/INS. It all began with a small design studio on a little road off Carnaby Street. SANTORO was Lucio and Meera Santoro’s small-scale venture into innovative graphic design. Today their work is found around the world and they have won some 50 international awards for their designs, greeting cards and 3D books.
The company’s first big success came with its Swing Cards, a series of movable 3D greeting cards which are sent flat but which unfold themselves immediately they are removed from the envelope. Over the years the collection has gradually expanded and now consists of more than 90 different cards, which are sold world-wide, with over 15 million recipients to date.
“If I’d realised how much work is involved in every card I never would have started this,” commented Lucio Santoro in the company’s showroom at the current headquarters at Rotunda Point in Wimbledon. “This must be the highest level of construction using paper materials.”
“But at the same time, the demanding construction work has also protected us from copies and plagiarists. There are many other products which are far easier to copy.”
It was while working on the original Swing Cards collection during the first half of the 1990s that the studio first encountered the paperboard called Invercote made by Iggesund Paperboard. Since then all the studio’s advanced collections have been made using Invercote.
“Invercote maintains a very high and consistent quality,” Lucio Santoro said. “For our purposes, though, a few of its unusual features are the most important. Its very high tear resistance enables us to create finer details while at the same time the construction is more durable.
“Another important property is dimensional stability. Few people realise that when you are working in three dimensions you not only have to ensure perfect registration between the printing inks but also with the printed image on the reverse. Dimensional stability is crucial for this.”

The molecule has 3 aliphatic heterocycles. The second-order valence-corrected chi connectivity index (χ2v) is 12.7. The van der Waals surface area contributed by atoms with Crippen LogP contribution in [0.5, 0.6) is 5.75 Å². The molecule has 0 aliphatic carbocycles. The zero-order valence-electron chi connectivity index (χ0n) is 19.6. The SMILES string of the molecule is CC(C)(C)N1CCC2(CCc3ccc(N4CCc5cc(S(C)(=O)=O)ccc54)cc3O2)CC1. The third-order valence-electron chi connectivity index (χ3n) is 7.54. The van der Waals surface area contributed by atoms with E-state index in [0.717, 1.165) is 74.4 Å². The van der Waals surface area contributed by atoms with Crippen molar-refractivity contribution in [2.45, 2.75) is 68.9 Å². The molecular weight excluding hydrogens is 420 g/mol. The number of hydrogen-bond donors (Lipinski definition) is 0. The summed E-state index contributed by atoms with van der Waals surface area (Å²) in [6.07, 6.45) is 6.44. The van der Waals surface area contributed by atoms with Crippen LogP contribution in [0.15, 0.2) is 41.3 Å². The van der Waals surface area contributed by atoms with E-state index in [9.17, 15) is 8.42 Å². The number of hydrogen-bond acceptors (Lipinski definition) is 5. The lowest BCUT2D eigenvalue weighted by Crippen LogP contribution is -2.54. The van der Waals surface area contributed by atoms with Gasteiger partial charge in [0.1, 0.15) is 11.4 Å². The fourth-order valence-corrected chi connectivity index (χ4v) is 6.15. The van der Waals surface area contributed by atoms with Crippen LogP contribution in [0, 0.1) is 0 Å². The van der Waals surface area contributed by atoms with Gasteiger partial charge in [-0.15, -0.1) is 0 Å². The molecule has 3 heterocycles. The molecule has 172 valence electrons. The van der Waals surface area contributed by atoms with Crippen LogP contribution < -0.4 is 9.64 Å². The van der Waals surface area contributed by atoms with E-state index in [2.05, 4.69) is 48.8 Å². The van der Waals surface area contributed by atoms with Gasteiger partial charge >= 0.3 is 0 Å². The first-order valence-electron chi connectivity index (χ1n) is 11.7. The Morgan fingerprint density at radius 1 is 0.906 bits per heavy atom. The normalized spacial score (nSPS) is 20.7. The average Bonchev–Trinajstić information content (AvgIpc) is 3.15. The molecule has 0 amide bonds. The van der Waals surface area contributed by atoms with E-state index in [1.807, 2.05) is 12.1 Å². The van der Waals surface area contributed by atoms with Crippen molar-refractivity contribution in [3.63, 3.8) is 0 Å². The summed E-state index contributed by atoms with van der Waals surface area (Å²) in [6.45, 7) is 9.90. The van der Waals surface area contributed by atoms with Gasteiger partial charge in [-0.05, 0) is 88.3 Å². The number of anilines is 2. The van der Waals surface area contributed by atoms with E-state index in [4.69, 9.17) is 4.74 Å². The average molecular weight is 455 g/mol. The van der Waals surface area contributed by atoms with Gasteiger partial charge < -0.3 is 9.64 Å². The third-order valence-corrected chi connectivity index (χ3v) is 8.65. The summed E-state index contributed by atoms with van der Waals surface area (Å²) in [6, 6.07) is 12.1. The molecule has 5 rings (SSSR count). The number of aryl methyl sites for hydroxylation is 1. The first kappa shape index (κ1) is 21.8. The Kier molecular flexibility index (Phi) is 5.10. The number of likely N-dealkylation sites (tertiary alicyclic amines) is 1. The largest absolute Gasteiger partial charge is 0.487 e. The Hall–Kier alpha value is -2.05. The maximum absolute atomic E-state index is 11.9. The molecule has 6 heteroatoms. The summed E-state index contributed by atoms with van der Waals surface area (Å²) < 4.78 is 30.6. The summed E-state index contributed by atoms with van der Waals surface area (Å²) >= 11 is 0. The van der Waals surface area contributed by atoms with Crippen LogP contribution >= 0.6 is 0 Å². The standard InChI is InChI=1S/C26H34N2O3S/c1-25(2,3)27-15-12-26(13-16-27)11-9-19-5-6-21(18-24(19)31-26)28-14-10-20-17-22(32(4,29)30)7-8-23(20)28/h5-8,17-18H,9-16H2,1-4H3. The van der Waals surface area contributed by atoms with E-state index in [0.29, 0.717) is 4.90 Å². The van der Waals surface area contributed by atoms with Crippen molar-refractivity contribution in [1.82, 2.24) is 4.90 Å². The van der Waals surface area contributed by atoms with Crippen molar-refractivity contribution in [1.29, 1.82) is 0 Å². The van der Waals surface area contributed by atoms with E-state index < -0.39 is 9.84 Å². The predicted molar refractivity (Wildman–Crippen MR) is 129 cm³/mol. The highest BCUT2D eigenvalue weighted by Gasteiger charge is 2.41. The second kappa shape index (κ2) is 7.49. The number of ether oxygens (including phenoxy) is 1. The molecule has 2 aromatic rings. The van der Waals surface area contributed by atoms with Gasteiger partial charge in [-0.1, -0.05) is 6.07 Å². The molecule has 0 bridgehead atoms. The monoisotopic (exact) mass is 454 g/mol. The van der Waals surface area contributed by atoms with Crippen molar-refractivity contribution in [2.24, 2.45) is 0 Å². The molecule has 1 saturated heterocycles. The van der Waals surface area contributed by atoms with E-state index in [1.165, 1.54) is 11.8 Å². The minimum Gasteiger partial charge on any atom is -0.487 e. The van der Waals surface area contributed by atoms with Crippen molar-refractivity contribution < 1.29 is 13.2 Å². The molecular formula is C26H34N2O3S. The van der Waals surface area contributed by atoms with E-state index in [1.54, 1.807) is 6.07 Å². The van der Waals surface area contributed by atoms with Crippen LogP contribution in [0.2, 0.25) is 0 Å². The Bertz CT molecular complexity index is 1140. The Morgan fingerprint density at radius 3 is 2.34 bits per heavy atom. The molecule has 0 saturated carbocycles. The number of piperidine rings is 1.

Over time SANTORO has built up a portfolio of designs, which the studio now licenses to other users, an activity that currently brings in almost half the company’s revenues. Designs by Santoro are now printed on everything from bags and gift articles to housewares, notebooks, ceramics, apparel and footwear to name just a few. Lucio and Meera have also produced three 3D non-fiction books: Journey to the Moon, Wild Oceans and Predators.
Sophisticated greeting cards are still an important part of SANTORO’s business. Last year the company launched its Pirouettes collection, which has good prospects of emulating the popularity of the Swing Cards.
“We believe strongly in Pirouettes – you have to when it takes about two years to develop a collection,” Lucio said. “Sales have gone well so far but it will be a few years before we can see how the collection measures up to Swing Cards’ twenty years of popularity.”
About 30 people work at SANTORO’s design studio in London, with a further 60 employees around the world.
Caption: “Invercote’s tear resistance and dimensional stability are incredibly important to us as a company making sophisticated moveable constructions from paper material,” said Lucio Santoro, who together with Meera Santoro founded SANTORO in 1985. © Iggesund
Iggesund Paperboard is part of the Swedish forest industry group Holmen, one of the world’s 100 most sustainable companies listed on the United Nations Global Compact Index. Iggesund’s turnover is just over €500 million and its flagship product Invercote is sold in more than 100 countries. The company has two brand families, Invercote and Incada, both positioned at the high end of their respective segments. Since 2010 Iggesund has invested more than €380 million to increase its energy efficiency and reduce the fossil emissions from its production.
Iggesund and the Holmen Group report all their fossil carbon emissions to the Carbon Disclosure Project. The environmental data form an integral part of an annual report that complies with the Global Reporting Initiative’s highest level of sustainability reporting. Iggesund was founded as an iron mill in 1685, but has been making paperboard for more than 50 years. The two mills, in northern Sweden and northern England employ 1500 people.
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